Preprint Article Version 1 Preserved in Portico This version is not peer-reviewed

SpeCon: Speculative Container Scheduling for Deep Learning Applications in a Kubernetes Cluster

Version 1 : Received: 25 October 2020 / Approved: 27 October 2020 / Online: 27 October 2020 (07:38:57 CET)

How to cite: Mao, Y.; Fu, Y.; Zheng, W.; Cheng, L.; Liu, Q. SpeCon: Speculative Container Scheduling for Deep Learning Applications in a Kubernetes Cluster. Preprints 2020, 2020100534 (doi: 10.20944/preprints202010.0534.v1). Mao, Y.; Fu, Y.; Zheng, W.; Cheng, L.; Liu, Q. SpeCon: Speculative Container Scheduling for Deep Learning Applications in a Kubernetes Cluster. Preprints 2020, 2020100534 (doi: 10.20944/preprints202010.0534.v1).

Abstract

In the past decade, we have witnessed a dramatically increasing volume of data collected from varied sources. The explosion of data has transformed the world as more information is available for collection and analysis than ever before. To maximize the utilization, various machine and deep learning models have been developed, e.g. CNN [1] and RNN [2], to study data and extract valuable information from different perspectives. While data-driven applications improve countless products, training models for hyperparameter tuning are still time-consuming and resource-intensive. Cloud computing provides infrastructure support for the training of deep learning applications. The cloud service providers, such as Amazon Web Services [3], create an isolated virtual environment (virtual machines and containers) for clients, who share physical resources, e.g., CPU and memory. On the cloud, resource management schemes are implemented to enable better sharing among users and boost the system-wide performance. However, general scheduling approaches, such as spread priority and balanced resource schedulers, do not work well with deep learning workloads. In this project, we propose SpeCon, a novel container scheduler that is optimized for shortlived deep learning applications. Based on virtualized containers, such as Kubernetes [4] and Docker [5], SpeCon analyzes the common characteristics of training processes. We design a suite of algorithms to monitor the progress of the training and speculatively migrate the slow-growing models to release resources for fast-growing ones. Specifically, the extensive experiments demonstrate that SpeCon improves the completion time of an individual job by up to 41.5%, 14.8% system-wide and 24.7% in terms of makespan.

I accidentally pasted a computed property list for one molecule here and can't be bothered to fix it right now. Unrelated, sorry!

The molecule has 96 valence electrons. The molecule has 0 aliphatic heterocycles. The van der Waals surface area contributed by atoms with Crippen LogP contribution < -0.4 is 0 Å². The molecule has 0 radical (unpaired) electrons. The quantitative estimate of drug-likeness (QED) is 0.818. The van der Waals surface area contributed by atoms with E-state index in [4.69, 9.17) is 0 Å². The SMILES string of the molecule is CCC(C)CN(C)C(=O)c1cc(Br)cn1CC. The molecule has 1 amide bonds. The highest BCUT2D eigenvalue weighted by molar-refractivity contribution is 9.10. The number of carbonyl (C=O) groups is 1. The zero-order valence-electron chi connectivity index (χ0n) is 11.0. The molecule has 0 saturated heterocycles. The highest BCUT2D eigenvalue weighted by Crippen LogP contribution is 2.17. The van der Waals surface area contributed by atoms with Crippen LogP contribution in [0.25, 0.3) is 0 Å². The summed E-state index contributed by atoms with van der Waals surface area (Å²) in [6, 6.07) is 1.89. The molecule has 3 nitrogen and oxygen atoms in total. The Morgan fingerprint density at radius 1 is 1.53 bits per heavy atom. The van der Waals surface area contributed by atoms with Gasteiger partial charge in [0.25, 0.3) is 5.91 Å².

Subject Areas

Container Scheduling; Resource Management; Docker; Kubernetes

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